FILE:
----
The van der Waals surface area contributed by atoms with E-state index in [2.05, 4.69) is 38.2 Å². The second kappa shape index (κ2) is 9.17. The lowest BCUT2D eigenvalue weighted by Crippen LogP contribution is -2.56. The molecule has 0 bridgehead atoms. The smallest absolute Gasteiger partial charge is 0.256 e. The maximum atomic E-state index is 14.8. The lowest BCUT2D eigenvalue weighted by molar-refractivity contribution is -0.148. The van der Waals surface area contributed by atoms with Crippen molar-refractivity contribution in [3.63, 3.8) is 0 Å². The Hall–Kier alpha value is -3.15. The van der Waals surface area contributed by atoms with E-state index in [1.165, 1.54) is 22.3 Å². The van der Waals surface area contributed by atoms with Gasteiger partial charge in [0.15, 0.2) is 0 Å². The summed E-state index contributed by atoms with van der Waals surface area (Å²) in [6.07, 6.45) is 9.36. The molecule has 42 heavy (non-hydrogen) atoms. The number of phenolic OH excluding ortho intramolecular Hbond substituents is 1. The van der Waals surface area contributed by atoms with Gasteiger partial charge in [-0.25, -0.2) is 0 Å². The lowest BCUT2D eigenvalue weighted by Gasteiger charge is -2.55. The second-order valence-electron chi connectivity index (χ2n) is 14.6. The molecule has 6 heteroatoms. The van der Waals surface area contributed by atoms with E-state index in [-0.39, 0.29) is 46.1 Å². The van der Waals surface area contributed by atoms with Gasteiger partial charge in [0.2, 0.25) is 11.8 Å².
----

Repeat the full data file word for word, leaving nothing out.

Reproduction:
The van der Waals surface area contributed by atoms with E-state index in [2.05, 4.69) is 38.2 Å². The second kappa shape index (κ2) is 9.17. The lowest BCUT2D eigenvalue weighted by Crippen LogP contribution is -2.56. The molecule has 0 bridgehead atoms. The smallest absolute Gasteiger partial charge is 0.256 e. The maximum atomic E-state index is 14.8. The lowest BCUT2D eigenvalue weighted by molar-refractivity contribution is -0.148. The van der Waals surface area contributed by atoms with Crippen molar-refractivity contribution in [3.63, 3.8) is 0 Å². The Hall–Kier alpha value is -3.15. The van der Waals surface area contributed by atoms with E-state index in [1.165, 1.54) is 22.3 Å². The van der Waals surface area contributed by atoms with Gasteiger partial charge in [0.15, 0.2) is 0 Å². The summed E-state index contributed by atoms with van der Waals surface area (Å²) in [6.07, 6.45) is 9.36. The molecule has 42 heavy (non-hydrogen) atoms. The number of phenolic OH excluding ortho intramolecular Hbond substituents is 1. The van der Waals surface area contributed by atoms with Gasteiger partial charge in [-0.25, -0.2) is 0 Å². The lowest BCUT2D eigenvalue weighted by Gasteiger charge is -2.55. The second-order valence-electron chi connectivity index (χ2n) is 14.6. The molecule has 6 heteroatoms. The van der Waals surface area contributed by atoms with E-state index in [-0.39, 0.29) is 46.1 Å². The van der Waals surface area contributed by atoms with Gasteiger partial charge in [0.2, 0.25) is 11.8 Å².